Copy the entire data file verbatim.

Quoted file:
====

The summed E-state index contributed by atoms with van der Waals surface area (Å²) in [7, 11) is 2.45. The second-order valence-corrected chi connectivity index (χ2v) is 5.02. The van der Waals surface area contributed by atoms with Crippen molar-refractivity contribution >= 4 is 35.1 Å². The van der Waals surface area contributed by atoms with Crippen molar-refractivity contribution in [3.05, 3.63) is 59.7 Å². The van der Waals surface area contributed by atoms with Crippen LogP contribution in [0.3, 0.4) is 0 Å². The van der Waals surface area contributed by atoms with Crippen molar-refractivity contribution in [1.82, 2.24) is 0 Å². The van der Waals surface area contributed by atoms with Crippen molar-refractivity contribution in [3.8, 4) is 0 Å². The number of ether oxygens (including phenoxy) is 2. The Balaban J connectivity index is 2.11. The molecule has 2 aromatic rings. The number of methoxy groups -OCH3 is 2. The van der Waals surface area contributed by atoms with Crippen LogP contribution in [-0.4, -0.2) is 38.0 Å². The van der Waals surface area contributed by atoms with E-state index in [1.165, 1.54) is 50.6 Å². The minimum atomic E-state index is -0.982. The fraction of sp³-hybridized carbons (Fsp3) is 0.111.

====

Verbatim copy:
The summed E-state index contributed by atoms with van der Waals surface area (Å²) in [7, 11) is 2.45. The second-order valence-corrected chi connectivity index (χ2v) is 5.02. The van der Waals surface area contributed by atoms with Crippen molar-refractivity contribution >= 4 is 35.1 Å². The van der Waals surface area contributed by atoms with Crippen molar-refractivity contribution in [3.05, 3.63) is 59.7 Å². The van der Waals surface area contributed by atoms with Crippen LogP contribution in [0.3, 0.4) is 0 Å². The van der Waals surface area contributed by atoms with Crippen molar-refractivity contribution in [1.82, 2.24) is 0 Å². The van der Waals surface area contributed by atoms with Crippen molar-refractivity contribution in [3.8, 4) is 0 Å². The number of ether oxygens (including phenoxy) is 2. The Balaban J connectivity index is 2.11. The molecule has 2 aromatic rings. The number of methoxy groups -OCH3 is 2. The van der Waals surface area contributed by atoms with Crippen LogP contribution in [-0.4, -0.2) is 38.0 Å². The van der Waals surface area contributed by atoms with E-state index in [1.165, 1.54) is 50.6 Å². The minimum atomic E-state index is -0.982. The fraction of sp³-hybridized carbons (Fsp3) is 0.111.